According to the Centers for Disease Control and Prevention, young adults aged 18 and over should be getting seven or more hours of sleep every night. In reality, almost half of the adults in the United States are not getting the recommended hours of sleep. 

Biologically speaking, sleep plays an irreplaceable role in maintaining brain functions. In fact, research has shown that when a person is sleeping, the brain is able to remove toxins that accumulate when the person is awake. Additionally, while a person sleeps, the brain is able to form pathways that are critical for cognitive functions such as learning and memorization. 

As college is most students’ transition from dependency to autonomy, this period of time can be mentally straining for students. The constant stress of academics and finances as well as the pressure of trying to find a balance between school and a social life are among some of the major contributors leading to college students’ lack of sleep. 

“For me personally, if I wanted to spend more time doing the things I loved which involved hanging out with people and participating in extracurriculars, that often came at the cost of getting a good night’s sleep. There’s a reason people say that 8 a.m.’s are the absolute worst because nightlife in college doesn’t start until past midnight,” said Kevin Xu, a second year undergraduate student at University of California, Los Angeles. 

Similar to Xu’s experience, many college students struggle to find a balance between academics, extracurriculars and social life. This, coupled with the lack of high quality sleep, can lead to a number of consequences, with a decline in mental health being one of the most common results amongst college students. A study done by Oxford Academic showed that for every night of sleep deprivation, the risk of college students experiencing mental health related symptoms increase up to 20%.

In one specific research study conducted between 2011 and 2014, a total of 110,496 college students participated in a survey that recorded two factors over the course of a month: the number of nights they did not receive an adequate amount of sleep as well as the number of times they experienced certain negative feelings. Analysis of this data demonstrated a positive association between the amount of sleep deficiency and mental health symptoms. These symptoms included depressed mood, anger, anxiety, desire for self harm, loneliness and suicidal ideations. 

In another case, 617 college students were chosen to be participants in a study aimed to explore the relationship between sleep and mental health. The primary conclusions of the study indicated that there was a  significant association between a lack of sleep quality and anxiety disorder. In fact, students who reported poor sleep quality were almost one and a half times more likely to have anxiety as compared to those who reported high sleep quality.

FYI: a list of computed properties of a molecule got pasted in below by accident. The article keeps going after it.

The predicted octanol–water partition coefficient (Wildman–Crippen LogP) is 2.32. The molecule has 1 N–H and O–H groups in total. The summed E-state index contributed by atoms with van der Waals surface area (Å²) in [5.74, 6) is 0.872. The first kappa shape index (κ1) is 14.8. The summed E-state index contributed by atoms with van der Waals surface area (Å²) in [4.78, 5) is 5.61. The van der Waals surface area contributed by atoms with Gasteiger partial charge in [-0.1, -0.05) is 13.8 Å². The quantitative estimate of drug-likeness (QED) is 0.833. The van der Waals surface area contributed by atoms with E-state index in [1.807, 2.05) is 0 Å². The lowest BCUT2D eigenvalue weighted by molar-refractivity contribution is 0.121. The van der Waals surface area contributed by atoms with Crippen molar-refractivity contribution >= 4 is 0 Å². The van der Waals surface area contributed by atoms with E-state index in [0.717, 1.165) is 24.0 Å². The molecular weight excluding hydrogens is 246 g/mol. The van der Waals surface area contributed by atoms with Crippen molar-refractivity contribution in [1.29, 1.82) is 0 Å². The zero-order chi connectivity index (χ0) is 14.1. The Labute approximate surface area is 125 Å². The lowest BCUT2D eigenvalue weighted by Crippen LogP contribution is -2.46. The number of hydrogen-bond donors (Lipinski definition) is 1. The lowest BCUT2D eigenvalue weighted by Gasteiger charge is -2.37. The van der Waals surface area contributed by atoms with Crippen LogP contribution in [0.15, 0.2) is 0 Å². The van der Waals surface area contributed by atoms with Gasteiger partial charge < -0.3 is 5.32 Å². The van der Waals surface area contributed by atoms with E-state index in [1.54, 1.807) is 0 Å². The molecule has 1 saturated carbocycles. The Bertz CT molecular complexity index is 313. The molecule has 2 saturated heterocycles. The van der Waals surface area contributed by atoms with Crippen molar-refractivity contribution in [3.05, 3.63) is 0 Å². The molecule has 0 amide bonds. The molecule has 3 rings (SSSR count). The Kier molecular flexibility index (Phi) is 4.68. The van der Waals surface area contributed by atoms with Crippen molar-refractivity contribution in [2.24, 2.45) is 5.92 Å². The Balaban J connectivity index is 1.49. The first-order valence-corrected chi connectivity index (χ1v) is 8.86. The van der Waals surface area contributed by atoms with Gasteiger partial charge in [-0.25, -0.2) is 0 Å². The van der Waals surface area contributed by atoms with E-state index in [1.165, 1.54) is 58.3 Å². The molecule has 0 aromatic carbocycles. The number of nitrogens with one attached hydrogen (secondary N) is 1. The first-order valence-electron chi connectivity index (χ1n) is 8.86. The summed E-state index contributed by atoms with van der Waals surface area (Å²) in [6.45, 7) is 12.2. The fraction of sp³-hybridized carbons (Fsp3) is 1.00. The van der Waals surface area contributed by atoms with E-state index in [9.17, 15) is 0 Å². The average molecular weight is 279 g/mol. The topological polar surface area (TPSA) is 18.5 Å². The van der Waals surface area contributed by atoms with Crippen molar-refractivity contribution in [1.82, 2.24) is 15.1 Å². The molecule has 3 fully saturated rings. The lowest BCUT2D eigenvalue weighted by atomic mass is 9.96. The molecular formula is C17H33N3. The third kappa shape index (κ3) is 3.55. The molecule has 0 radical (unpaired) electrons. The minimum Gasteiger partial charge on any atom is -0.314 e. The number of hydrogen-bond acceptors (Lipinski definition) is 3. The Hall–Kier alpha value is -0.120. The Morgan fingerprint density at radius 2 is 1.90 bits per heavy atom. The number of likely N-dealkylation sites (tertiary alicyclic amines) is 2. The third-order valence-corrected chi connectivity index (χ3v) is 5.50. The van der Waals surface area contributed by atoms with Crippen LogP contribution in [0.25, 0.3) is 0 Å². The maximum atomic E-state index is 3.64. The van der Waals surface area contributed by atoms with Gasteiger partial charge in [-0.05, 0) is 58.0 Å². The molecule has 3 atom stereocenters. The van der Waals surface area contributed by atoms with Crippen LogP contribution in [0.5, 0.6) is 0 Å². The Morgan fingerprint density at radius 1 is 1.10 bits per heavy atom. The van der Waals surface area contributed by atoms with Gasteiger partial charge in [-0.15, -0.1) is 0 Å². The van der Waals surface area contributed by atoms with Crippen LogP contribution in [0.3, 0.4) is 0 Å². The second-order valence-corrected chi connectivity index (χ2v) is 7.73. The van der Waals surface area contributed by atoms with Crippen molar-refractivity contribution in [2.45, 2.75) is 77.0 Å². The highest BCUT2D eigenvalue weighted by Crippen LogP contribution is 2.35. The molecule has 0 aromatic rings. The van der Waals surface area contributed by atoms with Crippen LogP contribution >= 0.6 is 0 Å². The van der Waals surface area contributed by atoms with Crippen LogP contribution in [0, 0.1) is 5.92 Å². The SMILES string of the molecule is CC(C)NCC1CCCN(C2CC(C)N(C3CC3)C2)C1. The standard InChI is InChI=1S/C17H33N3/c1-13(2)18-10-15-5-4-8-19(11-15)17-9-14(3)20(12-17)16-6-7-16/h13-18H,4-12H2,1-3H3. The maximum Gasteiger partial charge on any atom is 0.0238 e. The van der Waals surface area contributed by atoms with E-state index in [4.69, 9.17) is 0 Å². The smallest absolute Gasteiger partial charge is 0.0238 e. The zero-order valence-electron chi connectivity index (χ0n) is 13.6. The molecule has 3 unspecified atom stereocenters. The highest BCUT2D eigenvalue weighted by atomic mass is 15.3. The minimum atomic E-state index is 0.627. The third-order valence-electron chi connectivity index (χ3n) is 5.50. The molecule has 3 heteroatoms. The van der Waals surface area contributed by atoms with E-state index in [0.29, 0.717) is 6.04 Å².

Not only does sleep deprivation directly associate with negative feelings and emotions in college students, it also plays a detrimental role in affecting the cognitive function of college students. A recent study showed that total sleep deprivation for 36 hours can lead to a significant increase in reaction time as well as a decreased accuracy for cognitive performances. This decrease in ability to accurately perform cognitive tasks can affect the academic performance of college students which further generates a sense of stress and anxiety. By heightening the students’ stress and anxiety levels, the decrease in accuracy of cognitive functions can then take a toll on college students’ mental well-being, resulting in a worsening cycle. 

College is certainly a period of great vulnerability as students begin to independently explore the professional world. As the pressure for the newest generation of young adults increases significantly, mental health symptoms are also becoming more and more prominent in these students. Extensive research has shown that the lack of sleep, or more specifically, a lack of high quality sleep, tends to lead to a greater risk of developing mental health related illnesses. With this knowledge in mind, it is important that students strive to look after their own mental health by diligently sleeping the recommended seven to nine hours of sleep every night. 

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